The early loss of the outer wall, so thinly manned, was inevitable; and it was not until the garrison became more concentrated, that the main struggle began. They were more compact as to space, but not as to unity, for there was no communication between the buildings, nor often between rooms. There was now no retreat from point to point; each group of defenders had to fight and die in the den in which it was brought to bay. The struggle was made up of a series of separate and desperate combats, often hand to hand, between squads of the garrison and bodies of the invaders. From without, the Mexicans concentrated the fire of all their cannon upon the openings in the walls. Within was the roar of the musketry, the cries and curses of the maddened men, the deadly stabs given and received, the floors flowing with blood and encumbered with heaps of corpses.

The contest was too unequal. Little by little the separate squads of Texans were butchered in the rooms in which they had taken refuge. Only six men of the entire garrison remained alive. Of these David Crockett was one. He stood in the corner of the room like a lion at bay. Twenty Mexicans lay dead at his feet. His few comrades, too had fallen, and lay in death, their hands still clenching the hair and throats of their enemies. As the Mexicans poured in upon him, the brave man still fought, his eyes flashing fire, his shattered rifle in his right hand, and in his left a gleaming bowie-knife dripping with blood. His face was covered with blood from a gash in his forehead.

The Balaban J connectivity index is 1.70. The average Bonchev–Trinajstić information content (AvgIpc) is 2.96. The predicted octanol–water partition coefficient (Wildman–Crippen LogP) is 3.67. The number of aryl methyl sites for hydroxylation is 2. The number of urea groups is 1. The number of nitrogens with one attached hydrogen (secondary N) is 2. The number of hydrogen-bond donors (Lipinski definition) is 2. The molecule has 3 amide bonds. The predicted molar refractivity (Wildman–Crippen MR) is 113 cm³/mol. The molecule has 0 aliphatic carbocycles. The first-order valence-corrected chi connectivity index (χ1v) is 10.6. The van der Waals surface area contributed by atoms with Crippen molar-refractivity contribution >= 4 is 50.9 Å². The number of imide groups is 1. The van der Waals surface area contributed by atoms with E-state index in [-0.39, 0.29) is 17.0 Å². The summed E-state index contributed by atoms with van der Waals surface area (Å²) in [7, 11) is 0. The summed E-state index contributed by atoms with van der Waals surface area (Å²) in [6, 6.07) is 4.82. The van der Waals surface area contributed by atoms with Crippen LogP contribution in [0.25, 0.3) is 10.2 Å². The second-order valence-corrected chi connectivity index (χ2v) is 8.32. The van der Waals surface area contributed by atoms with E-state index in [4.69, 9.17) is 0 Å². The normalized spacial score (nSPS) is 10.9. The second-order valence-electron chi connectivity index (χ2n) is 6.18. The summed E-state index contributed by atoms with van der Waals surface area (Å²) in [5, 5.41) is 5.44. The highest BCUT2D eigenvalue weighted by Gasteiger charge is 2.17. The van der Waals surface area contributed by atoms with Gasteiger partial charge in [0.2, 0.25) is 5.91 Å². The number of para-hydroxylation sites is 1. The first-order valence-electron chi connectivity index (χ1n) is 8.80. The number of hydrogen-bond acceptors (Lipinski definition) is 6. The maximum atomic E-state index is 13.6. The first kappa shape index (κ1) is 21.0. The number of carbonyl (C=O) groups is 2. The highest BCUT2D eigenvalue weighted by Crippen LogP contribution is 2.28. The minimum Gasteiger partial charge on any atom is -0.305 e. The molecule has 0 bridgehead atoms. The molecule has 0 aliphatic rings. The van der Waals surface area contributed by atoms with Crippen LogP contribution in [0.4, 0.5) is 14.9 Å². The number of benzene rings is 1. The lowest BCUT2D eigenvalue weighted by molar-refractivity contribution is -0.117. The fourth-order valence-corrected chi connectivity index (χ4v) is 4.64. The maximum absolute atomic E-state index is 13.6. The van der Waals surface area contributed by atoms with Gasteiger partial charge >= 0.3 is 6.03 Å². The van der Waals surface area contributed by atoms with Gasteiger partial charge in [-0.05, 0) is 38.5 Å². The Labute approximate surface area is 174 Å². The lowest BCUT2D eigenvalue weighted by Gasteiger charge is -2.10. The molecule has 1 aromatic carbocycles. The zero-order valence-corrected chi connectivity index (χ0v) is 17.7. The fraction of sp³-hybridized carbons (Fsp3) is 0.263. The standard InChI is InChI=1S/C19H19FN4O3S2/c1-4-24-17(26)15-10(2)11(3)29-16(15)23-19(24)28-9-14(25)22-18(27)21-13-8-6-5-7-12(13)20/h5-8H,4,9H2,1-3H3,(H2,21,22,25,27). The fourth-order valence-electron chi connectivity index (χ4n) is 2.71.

He was seized, disarmed, and, with five other prisoners, also captured alive in different portions of the fortress, taken to the spot where Santa Anna was standing. The Mexican commander cried out "Kill them! kill them on the spot!" Instantly a dozen swords were uplifted. Crockett, at that moment, sprang like a tiger at the throat of Santa Anna, but, before he could reach him, a fatal thrust pierced his heart, and he fell without a word. There still remained, however, upon his brow the frown of indignation, and his lip was curled with a smile of defiance and scorn.


Andrew Jackson Potter was born in Chariton county, Missouri, April 3, 1830. His parents were from Kentucky, and setTled finally in what is now called Gentry county, where he spent his childhood days. His father died in 1840. The boy was nimble, fearless, self-reliant, and at an early age earned a distinction as rider at horse races. "Andy's horse always won."

At the beginning of the Mexican war he entered the army, but was rejected because he was under size. In a few days he was employed as teamster in a wagon train of army supplies destined for Santa Fe. About the fifth night after leaving Fort Leavenworth the caravan was attacked by the Indians. One man was killed by a ball which passed through Potter's clothes.

A day or two afterward two Indians traveled with the teams all afternoon. In the evening three others of friendly bearing appeared. The next day, two or three small groups fell in with the train. Suddenly a band of Cheyenne warriors with drawn bows surrounded the train. The drivers, terror-stricken, huddled together behind the wagons. Potter stole toward a pony grazing at the road-side intending to mount the animal and fly when the killing commenced. The capture ended, however, by the savages loading themselves with merchandise from the wagons, and leaving the train to proceed without other damage.